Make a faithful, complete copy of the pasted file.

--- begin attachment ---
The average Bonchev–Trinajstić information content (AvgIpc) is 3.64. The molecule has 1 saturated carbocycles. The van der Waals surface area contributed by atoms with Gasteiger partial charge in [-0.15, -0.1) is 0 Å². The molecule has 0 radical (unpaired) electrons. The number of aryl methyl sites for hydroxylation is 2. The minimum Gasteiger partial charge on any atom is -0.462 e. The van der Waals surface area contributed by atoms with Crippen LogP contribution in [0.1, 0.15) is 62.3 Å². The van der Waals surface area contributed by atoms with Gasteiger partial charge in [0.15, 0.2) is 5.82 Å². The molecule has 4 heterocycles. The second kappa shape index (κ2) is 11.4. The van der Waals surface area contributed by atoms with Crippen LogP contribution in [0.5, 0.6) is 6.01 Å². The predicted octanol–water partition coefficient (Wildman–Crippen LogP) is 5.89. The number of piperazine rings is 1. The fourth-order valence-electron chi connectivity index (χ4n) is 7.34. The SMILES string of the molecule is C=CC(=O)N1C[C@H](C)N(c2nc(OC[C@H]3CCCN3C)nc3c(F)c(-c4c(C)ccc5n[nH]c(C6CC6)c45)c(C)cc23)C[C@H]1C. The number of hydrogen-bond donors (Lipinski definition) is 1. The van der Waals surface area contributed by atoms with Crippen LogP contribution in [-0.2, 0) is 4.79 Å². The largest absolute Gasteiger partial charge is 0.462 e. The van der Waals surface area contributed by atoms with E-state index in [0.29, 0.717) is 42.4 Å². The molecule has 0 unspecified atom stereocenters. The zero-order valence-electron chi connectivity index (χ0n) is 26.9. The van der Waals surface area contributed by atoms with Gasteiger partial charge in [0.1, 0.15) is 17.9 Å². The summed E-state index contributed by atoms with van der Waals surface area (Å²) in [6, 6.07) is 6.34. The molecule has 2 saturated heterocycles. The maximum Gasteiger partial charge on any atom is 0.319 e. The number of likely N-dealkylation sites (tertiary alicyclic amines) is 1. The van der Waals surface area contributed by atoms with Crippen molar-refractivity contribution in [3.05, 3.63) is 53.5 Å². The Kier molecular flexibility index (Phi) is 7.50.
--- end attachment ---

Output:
The average Bonchev–Trinajstić information content (AvgIpc) is 3.64. The molecule has 1 saturated carbocycles. The van der Waals surface area contributed by atoms with Gasteiger partial charge in [-0.15, -0.1) is 0 Å². The molecule has 0 radical (unpaired) electrons. The number of aryl methyl sites for hydroxylation is 2. The minimum Gasteiger partial charge on any atom is -0.462 e. The van der Waals surface area contributed by atoms with Crippen LogP contribution in [0.1, 0.15) is 62.3 Å². The van der Waals surface area contributed by atoms with Gasteiger partial charge in [0.15, 0.2) is 5.82 Å². The molecule has 4 heterocycles. The second kappa shape index (κ2) is 11.4. The van der Waals surface area contributed by atoms with Crippen LogP contribution in [0.5, 0.6) is 6.01 Å². The predicted octanol–water partition coefficient (Wildman–Crippen LogP) is 5.89. The number of piperazine rings is 1. The fourth-order valence-electron chi connectivity index (χ4n) is 7.34. The SMILES string of the molecule is C=CC(=O)N1C[C@H](C)N(c2nc(OC[C@H]3CCCN3C)nc3c(F)c(-c4c(C)ccc5n[nH]c(C6CC6)c45)c(C)cc23)C[C@H]1C. The number of hydrogen-bond donors (Lipinski definition) is 1. The van der Waals surface area contributed by atoms with Crippen LogP contribution in [-0.2, 0) is 4.79 Å². The largest absolute Gasteiger partial charge is 0.462 e. The van der Waals surface area contributed by atoms with E-state index in [0.29, 0.717) is 42.4 Å². The molecule has 0 unspecified atom stereocenters. The zero-order valence-electron chi connectivity index (χ0n) is 26.9. The van der Waals surface area contributed by atoms with Gasteiger partial charge in [0.1, 0.15) is 17.9 Å². The summed E-state index contributed by atoms with van der Waals surface area (Å²) in [6, 6.07) is 6.34. The molecule has 2 saturated heterocycles. The maximum Gasteiger partial charge on any atom is 0.319 e. The number of likely N-dealkylation sites (tertiary alicyclic amines) is 1. The van der Waals surface area contributed by atoms with Crippen molar-refractivity contribution in [3.05, 3.63) is 53.5 Å². The Kier molecular flexibility index (Phi) is 7.50.